# vsincosf_(3mvec) [opensolaris man page]

```vsincos_(3MVEC) 					   Vector Math Library Functions					   vsincos_(3MVEC)

NAME
vsincos_, vsincosf_ - vector sincos functions

SYNOPSIS
cc [ flag... ] file... -lmvec [ library... ]

void vsincos_(int *n, double * restrict x, int *stridex,
double * restrict s, int *strides, double * restrict c,
int *stridec);

void vsincosf_(int *n, float * restrict x, int *stridex,
float * restrict s, int *strides, float * restrict c,
int *stridec);

DESCRIPTION
These  functions evaluate both sin(x) and cos(x) for an entire vector of values at once. The first parameter specifies the number of values
to compute. Subsequent parameters specify the argument and result vectors. Each vector is described by a pointer to the first element and a
stride, which is the increment between successive elements.

Specifically,  vsincos_(n,  x,  sx, s, ss, c, sc) simultaneously computes s[i * *ss] = sin(x[i * *sx]) and c[i * *sc] = cos(x[i * *sx]) for
each i = 0, 1, ..., *n - 1. The	vsincosf_() function performs the same computation for single precision data.

These functions are not guaranteed to deliver results that are identical to the results of the sincos(3M) functions given  the  same  argu-
ments. Non-exceptional results, however, are accurate to within a unit in the last place.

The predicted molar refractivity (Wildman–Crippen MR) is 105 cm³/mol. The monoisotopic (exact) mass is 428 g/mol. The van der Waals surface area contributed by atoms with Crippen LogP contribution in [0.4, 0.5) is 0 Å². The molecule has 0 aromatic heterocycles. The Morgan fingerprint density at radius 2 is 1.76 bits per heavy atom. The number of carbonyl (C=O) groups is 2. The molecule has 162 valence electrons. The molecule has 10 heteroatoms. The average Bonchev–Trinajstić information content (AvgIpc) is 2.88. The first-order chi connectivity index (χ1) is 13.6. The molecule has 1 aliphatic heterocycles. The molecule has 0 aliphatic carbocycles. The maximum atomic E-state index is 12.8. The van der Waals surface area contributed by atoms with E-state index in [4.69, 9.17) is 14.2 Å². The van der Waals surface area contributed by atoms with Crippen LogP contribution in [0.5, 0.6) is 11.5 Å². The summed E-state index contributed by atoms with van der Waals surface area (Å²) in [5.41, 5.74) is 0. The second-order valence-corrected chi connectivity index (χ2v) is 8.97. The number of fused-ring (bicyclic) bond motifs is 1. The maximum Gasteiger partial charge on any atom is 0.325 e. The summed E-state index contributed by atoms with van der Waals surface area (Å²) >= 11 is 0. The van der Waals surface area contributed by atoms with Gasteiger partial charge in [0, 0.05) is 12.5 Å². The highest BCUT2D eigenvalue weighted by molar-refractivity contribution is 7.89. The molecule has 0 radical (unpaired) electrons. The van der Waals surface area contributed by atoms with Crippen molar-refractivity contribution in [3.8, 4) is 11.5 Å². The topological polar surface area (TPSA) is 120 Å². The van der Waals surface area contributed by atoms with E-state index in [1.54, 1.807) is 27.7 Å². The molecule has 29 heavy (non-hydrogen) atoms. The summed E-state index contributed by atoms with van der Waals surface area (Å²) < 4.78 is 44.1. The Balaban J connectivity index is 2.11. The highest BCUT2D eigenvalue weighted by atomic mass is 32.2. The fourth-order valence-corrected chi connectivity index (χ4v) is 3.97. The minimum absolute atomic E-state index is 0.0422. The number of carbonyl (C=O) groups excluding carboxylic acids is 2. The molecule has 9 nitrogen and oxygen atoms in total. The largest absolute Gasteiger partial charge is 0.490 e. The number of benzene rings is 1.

USAGE
The  element  count  *n must be greater than zero. The strides for the argument and result arrays can be arbitrary integers, but the arrays
themselves must not be the same or overlap. A zero stride effectively collapses an entire vector into a single element. A  negative  stride
causes a vector to be accessed in descending memory order, but note that the corresponding pointer must still point to the first element of
the vector to be used; if the stride is negative, this will be the highest-addressed element in memory. This convention	differs  from  the
Level 1 BLAS, in which array parameters always refer to the lowest-addressed element in memory even when negative increments are used.

These functions assume that the default round-to-nearest rounding direction mode is in effect. On x86, these functions also assume that the
default round-to-64-bit rounding precision mode is in effect. The result of calling a vector function with a non-default rounding  mode	in
effect is undefined.

These functions handle special cases and exceptions in the same way as the sin() and cos() functions when c99 MATHERREXCEPT conventions are
in effect. See sin(3M) and cos(3M) for the results for special cases.

An application wanting to check for exceptions should call feclearexcept(FE_ALL_EXCEPT) before  calling	these  functions.  On  return,	if
fetestexcept(FE_INVALID	|  FE_DIVBYZERO  | FE_OVERFLOW | FE_UNDERFLOW) is non-zero, an exception has been raised. The application can then
examine the result or argument vectors for exceptional values. Some vector functions can raise the inexact exception even if  all  elements
of the argument array are such that the numerical results are exact.

ATTRIBUTES
See attributes(5) for descriptions of the following attributes:

+-----------------------------+-----------------------------+
|      ATTRIBUTE TYPE	     |	    ATTRIBUTE VALUE	   |
+-----------------------------+-----------------------------+
|Interface Stability	     |Committed 		   |
+-----------------------------+-----------------------------+
|MT-Level		     |MT-Safe			   |
+-----------------------------+-----------------------------+

cos(3M), sin(3M), sincos(3M), feclearexcept(3M), fetestexcept(3M), attributes(5)